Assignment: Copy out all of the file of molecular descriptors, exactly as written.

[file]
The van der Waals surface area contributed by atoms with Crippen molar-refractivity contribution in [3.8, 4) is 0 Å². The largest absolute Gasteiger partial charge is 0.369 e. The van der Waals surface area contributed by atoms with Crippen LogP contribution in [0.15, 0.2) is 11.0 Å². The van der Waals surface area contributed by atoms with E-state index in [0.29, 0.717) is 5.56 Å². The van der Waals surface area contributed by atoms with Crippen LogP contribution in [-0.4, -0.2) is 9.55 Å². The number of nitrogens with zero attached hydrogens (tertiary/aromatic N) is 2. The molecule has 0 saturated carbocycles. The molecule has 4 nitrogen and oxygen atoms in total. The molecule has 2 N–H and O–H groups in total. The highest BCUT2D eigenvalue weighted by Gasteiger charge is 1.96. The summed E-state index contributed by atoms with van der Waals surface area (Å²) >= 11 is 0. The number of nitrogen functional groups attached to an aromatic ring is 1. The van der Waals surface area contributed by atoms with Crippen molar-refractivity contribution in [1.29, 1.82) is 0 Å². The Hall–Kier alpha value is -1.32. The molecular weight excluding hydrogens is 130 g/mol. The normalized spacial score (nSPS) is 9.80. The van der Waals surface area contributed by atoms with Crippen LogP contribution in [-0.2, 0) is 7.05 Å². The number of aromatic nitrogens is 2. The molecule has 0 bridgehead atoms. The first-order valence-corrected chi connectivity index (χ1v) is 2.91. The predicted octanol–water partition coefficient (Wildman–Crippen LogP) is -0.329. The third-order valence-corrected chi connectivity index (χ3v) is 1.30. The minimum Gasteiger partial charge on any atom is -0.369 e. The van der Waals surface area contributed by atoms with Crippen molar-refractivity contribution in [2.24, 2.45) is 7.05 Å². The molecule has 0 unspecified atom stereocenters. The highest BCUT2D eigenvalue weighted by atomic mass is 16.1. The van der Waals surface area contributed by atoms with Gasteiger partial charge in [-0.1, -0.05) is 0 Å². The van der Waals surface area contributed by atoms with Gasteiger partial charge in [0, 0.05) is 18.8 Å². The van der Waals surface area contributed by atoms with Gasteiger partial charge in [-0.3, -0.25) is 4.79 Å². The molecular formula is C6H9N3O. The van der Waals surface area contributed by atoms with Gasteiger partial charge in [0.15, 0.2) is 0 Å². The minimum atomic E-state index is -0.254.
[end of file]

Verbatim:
The van der Waals surface area contributed by atoms with Crippen molar-refractivity contribution in [3.8, 4) is 0 Å². The largest absolute Gasteiger partial charge is 0.369 e. The van der Waals surface area contributed by atoms with Crippen LogP contribution in [0.15, 0.2) is 11.0 Å². The van der Waals surface area contributed by atoms with E-state index in [0.29, 0.717) is 5.56 Å². The van der Waals surface area contributed by atoms with Crippen LogP contribution in [-0.4, -0.2) is 9.55 Å². The number of nitrogens with zero attached hydrogens (tertiary/aromatic N) is 2. The molecule has 0 saturated carbocycles. The molecule has 4 nitrogen and oxygen atoms in total. The molecule has 2 N–H and O–H groups in total. The highest BCUT2D eigenvalue weighted by Gasteiger charge is 1.96. The summed E-state index contributed by atoms with van der Waals surface area (Å²) >= 11 is 0. The number of nitrogen functional groups attached to an aromatic ring is 1. The van der Waals surface area contributed by atoms with Crippen molar-refractivity contribution in [1.29, 1.82) is 0 Å². The Hall–Kier alpha value is -1.32. The molecular weight excluding hydrogens is 130 g/mol. The normalized spacial score (nSPS) is 9.80. The van der Waals surface area contributed by atoms with Crippen LogP contribution in [-0.2, 0) is 7.05 Å². The number of aromatic nitrogens is 2. The molecule has 0 bridgehead atoms. The first-order valence-corrected chi connectivity index (χ1v) is 2.91. The predicted octanol–water partition coefficient (Wildman–Crippen LogP) is -0.329. The third-order valence-corrected chi connectivity index (χ3v) is 1.30. The minimum Gasteiger partial charge on any atom is -0.369 e. The van der Waals surface area contributed by atoms with Crippen molar-refractivity contribution in [2.24, 2.45) is 7.05 Å². The molecule has 0 unspecified atom stereocenters. The highest BCUT2D eigenvalue weighted by atomic mass is 16.1. The van der Waals surface area contributed by atoms with Gasteiger partial charge in [-0.1, -0.05) is 0 Å². The van der Waals surface area contributed by atoms with Gasteiger partial charge in [0, 0.05) is 18.8 Å². The van der Waals surface area contributed by atoms with Gasteiger partial charge in [-0.3, -0.25) is 4.79 Å². The molecular formula is C6H9N3O. The van der Waals surface area contributed by atoms with Gasteiger partial charge in [0.15, 0.2) is 0 Å². The minimum atomic E-state index is -0.254.